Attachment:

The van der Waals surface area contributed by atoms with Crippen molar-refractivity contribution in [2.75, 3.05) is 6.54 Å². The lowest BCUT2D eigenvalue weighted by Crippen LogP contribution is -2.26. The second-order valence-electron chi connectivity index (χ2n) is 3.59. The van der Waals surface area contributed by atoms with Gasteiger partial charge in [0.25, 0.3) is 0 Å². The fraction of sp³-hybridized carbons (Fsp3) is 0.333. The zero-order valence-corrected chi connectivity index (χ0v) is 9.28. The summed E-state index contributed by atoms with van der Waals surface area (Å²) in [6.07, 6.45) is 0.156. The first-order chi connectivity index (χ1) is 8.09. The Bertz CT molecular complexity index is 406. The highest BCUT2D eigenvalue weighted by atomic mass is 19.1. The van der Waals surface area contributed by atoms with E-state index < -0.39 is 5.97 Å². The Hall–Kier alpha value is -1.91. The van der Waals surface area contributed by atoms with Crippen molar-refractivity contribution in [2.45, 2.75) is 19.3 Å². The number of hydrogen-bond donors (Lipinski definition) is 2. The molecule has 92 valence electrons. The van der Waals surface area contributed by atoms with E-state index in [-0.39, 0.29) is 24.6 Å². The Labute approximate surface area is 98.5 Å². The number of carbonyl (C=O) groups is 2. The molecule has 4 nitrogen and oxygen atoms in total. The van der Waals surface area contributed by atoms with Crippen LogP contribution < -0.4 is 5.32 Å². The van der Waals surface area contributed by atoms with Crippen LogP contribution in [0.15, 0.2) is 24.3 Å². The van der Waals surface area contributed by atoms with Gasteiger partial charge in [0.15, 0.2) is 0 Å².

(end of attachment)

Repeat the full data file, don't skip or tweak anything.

The van der Waals surface area contributed by atoms with Crippen molar-refractivity contribution in [2.75, 3.05) is 6.54 Å². The lowest BCUT2D eigenvalue weighted by Crippen LogP contribution is -2.26. The second-order valence-electron chi connectivity index (χ2n) is 3.59. The van der Waals surface area contributed by atoms with Gasteiger partial charge in [0.25, 0.3) is 0 Å². The fraction of sp³-hybridized carbons (Fsp3) is 0.333. The zero-order valence-corrected chi connectivity index (χ0v) is 9.28. The summed E-state index contributed by atoms with van der Waals surface area (Å²) in [6.07, 6.45) is 0.156. The first-order chi connectivity index (χ1) is 8.09. The Bertz CT molecular complexity index is 406. The highest BCUT2D eigenvalue weighted by atomic mass is 19.1. The van der Waals surface area contributed by atoms with E-state index < -0.39 is 5.97 Å². The Hall–Kier alpha value is -1.91. The van der Waals surface area contributed by atoms with Crippen molar-refractivity contribution in [2.45, 2.75) is 19.3 Å². The number of hydrogen-bond donors (Lipinski definition) is 2. The molecule has 92 valence electrons. The van der Waals surface area contributed by atoms with E-state index in [-0.39, 0.29) is 24.6 Å². The Labute approximate surface area is 98.5 Å². The number of carbonyl (C=O) groups is 2. The molecule has 4 nitrogen and oxygen atoms in total. The van der Waals surface area contributed by atoms with Crippen LogP contribution < -0.4 is 5.32 Å². The van der Waals surface area contributed by atoms with Crippen LogP contribution in [0.15, 0.2) is 24.3 Å². The van der Waals surface area contributed by atoms with Gasteiger partial charge in [0.15, 0.2) is 0 Å².